Archbishop Hart made a statement about the "horrific abuse": "We look to this inquiry to assist the healing of those who have been abused, to examine the broad context of the church's response, especially over the last 16 years, and to make recommendations to enhance the care for victims and preventative measures that are now in place."[12]

The Inquiry finished holding hearings in mid-2013 and tabled its report to Parliament on 13 November 2013 and the Government tabled its response to the Inquiry's recommendations on 8 May 2014. The Government supported all the recommendations of the Inquiry, some of them in principle and others of which had already been implemented.[3]

Individual casesEdit

  • Michael Charles Glennon - Glennon was sentenced to at least 15 years in jail for sexually abusing four Aboriginal boys between 1984 and 1991[13]
  • Wilfred James Baker (1 July 1936—14 February 2014) - Baker was first sentenced on 8 June 1999 to four years, with parole after two, for sex crimes against eight boys, aged 10 to 13, between 1960 and 1979.[14][15] Baker was scheduled to face further charges in 2014 involving more boys, but died before the hearing on 14 February 2014, aged 77.[16]
  • Michael Aulsebrook, who was convicted in a retrial for raping a 12 year-old boy in 1988, received a sentence on 7 and a half years in 2018 and will be eligible for parole four and half years in his sentence.,[17] Amber
  • Another case was David Edwin Rapson, who was jailed in 2013 for at least 13 years, with the possibility of parole after 10 years, for molesting 8 students at a Catholic school in Melbourne between 1973 and 1990.[18]
  • Frank Kelp was jailed for 10 and a half years in 2014 after he pleaded guilty to 15 sex offences involving many boys, including siblings at the school aged between 11 and 15, at the Salesian College Rupertswood between the 1970s and 1980s and will be eligible for parole six and a half years into his sentence.[19][20]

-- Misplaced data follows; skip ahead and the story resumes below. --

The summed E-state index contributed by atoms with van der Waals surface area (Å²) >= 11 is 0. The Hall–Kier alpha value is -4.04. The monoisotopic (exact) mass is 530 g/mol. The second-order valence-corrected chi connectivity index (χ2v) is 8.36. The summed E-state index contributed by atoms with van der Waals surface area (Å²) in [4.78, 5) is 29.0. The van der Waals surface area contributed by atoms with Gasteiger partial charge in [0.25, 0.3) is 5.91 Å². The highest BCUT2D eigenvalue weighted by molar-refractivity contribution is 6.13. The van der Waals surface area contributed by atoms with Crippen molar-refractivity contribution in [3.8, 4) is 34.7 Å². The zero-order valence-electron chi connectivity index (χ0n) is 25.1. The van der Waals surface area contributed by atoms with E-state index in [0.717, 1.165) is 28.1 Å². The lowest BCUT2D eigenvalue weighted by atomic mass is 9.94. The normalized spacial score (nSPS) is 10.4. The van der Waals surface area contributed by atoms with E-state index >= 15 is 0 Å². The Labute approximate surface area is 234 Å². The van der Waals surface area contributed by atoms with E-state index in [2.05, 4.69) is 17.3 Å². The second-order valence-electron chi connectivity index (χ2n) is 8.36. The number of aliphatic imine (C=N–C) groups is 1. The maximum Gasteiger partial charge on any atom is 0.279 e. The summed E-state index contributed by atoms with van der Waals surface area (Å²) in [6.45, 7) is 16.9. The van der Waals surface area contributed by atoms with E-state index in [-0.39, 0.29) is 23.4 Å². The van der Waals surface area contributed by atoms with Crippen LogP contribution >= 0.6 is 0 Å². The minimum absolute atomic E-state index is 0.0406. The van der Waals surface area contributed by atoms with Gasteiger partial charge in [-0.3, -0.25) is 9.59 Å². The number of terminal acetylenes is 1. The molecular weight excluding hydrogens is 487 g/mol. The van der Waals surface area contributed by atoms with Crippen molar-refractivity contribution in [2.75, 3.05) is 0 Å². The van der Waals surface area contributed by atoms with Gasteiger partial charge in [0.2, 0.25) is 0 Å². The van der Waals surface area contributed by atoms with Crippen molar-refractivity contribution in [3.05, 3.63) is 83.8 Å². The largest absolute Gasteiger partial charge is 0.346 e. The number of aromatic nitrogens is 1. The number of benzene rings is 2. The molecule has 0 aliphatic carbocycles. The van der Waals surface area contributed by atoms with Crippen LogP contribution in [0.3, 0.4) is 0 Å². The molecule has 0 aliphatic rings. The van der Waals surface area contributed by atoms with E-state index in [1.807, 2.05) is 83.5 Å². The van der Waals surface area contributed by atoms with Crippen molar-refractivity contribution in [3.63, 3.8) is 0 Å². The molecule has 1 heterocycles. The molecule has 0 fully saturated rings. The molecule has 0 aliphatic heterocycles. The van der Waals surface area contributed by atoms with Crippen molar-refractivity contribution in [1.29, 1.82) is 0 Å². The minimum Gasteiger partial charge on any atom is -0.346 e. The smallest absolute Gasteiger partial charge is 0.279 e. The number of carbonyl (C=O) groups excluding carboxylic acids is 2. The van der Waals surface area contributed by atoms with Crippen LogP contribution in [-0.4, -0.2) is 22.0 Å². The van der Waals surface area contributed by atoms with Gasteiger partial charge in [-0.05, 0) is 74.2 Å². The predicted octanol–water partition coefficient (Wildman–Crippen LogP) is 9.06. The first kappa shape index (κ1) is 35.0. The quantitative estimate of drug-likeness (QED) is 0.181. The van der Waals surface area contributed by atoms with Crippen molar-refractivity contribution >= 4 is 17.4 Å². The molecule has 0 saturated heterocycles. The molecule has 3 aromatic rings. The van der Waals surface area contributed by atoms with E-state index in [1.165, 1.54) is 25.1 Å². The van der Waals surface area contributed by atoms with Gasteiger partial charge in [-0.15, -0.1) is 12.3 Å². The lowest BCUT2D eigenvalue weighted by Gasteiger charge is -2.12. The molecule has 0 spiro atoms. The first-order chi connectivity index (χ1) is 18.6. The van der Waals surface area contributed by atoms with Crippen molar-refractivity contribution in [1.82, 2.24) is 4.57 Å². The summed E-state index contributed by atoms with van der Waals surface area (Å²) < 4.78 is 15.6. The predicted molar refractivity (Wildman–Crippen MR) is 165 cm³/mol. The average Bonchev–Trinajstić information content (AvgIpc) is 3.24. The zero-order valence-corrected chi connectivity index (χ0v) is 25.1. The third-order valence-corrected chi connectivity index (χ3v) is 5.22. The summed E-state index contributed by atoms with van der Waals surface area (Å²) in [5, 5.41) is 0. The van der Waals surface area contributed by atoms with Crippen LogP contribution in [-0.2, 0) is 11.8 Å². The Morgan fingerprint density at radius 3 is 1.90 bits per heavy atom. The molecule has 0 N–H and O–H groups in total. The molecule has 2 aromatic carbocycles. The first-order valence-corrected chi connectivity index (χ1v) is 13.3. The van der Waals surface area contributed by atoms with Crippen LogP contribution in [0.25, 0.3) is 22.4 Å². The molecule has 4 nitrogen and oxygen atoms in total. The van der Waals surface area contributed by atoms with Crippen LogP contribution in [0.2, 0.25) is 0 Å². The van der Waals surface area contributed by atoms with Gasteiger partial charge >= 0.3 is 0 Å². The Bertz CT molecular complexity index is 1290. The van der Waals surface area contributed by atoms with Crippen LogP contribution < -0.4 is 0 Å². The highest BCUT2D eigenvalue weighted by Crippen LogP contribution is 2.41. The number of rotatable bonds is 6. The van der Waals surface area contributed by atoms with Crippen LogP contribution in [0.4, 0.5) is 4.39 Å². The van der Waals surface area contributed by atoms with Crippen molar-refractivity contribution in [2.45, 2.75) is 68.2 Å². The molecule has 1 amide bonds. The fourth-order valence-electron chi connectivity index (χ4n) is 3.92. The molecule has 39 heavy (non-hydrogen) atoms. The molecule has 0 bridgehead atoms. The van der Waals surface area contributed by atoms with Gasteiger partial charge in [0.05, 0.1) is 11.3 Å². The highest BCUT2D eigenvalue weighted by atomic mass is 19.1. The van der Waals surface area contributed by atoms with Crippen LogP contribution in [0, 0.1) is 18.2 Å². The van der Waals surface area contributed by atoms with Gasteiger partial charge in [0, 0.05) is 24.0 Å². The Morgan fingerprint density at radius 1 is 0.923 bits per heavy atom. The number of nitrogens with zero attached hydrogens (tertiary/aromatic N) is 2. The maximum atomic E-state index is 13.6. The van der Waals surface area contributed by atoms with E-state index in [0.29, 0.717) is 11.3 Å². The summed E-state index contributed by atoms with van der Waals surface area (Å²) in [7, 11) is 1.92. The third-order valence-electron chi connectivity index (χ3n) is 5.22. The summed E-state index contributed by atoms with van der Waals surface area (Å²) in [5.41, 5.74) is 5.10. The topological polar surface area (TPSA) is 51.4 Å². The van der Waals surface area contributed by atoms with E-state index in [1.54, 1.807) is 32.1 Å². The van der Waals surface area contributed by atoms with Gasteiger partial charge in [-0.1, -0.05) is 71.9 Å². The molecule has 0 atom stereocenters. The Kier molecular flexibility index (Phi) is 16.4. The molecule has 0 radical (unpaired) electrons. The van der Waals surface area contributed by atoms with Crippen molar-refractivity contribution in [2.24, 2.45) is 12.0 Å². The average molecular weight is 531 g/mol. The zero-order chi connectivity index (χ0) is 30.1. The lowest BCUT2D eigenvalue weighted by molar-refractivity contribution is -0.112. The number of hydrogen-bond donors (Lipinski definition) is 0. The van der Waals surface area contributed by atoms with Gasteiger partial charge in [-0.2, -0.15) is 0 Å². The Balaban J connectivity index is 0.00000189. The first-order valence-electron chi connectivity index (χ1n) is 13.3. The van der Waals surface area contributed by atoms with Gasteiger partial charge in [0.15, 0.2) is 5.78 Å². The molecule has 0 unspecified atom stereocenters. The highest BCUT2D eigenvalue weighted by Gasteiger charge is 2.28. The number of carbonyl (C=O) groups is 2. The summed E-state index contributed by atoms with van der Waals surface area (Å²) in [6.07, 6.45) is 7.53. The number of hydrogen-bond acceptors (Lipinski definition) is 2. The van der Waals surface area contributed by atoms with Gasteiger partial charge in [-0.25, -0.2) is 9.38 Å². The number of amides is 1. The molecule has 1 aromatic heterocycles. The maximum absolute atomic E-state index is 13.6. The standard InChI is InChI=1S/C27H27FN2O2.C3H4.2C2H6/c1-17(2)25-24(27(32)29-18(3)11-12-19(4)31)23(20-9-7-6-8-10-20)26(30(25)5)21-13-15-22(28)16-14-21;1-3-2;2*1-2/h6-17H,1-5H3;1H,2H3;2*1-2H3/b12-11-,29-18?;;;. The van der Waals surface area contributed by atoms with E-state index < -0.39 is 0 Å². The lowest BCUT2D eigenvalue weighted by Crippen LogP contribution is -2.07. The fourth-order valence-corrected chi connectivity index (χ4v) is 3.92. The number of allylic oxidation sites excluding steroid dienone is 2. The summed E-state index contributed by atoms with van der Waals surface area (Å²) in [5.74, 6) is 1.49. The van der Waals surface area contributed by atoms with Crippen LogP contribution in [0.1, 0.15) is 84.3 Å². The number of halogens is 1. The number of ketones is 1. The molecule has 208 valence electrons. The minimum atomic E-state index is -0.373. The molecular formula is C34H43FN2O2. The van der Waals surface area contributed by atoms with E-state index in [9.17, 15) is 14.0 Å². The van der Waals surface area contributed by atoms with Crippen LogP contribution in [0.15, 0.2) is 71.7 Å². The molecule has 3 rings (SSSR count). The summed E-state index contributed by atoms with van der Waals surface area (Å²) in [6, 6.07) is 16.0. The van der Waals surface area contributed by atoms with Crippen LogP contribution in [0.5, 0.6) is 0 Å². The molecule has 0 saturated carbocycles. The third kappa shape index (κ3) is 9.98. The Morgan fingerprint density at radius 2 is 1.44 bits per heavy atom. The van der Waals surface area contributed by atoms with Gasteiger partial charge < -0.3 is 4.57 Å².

• In September 2018, Marist Brother Gerald McNamara was sentenced to nine months in molested five boys athletes at St Paul’s Catholic College in Traralgon, where he served as principal between 1970 and 1975.[21] He abused one of these boys 30 times including one boy he abused some 30 times.[21]
  • Cardinal George Pell AC, a former Melbourne Archbishop and former high ranking Roman Curia official, was convicted in 2018 of molesting two boys in the 1990s; and sentenced in 2019 to six years' imprisonment.[22][20] In August 2019 the Victorian Court of Appeal rejected an Pell's appeal to have his convictions overturned.[23][24] Pell has since sought leave to have the matter heard in the High Court.[25] Ballarat Bishop Paul Bird apologised for Pell's ties to the Diocese of Ballarat and for the history of sexual abuse in the Diocese of Ballarat as well.[26]

See alsoEdit

ReferencesEdit

  1. ^ "Child abuse scandals faced by Roman Catholic Church". The Telegraph. United Kingdom. 12 March 2010. Retrieved 21 September 2011.
  2. ^ "Parliament of Victoria - Reference". www.parliament.vic.gov.au.
  3. ^ a b "Report and Response". Inquiry into the Handling of Child Abuse by Religious and other Non-Government Organisations. Parliament of Victoria. 2014. Retrieved 21 May 2015.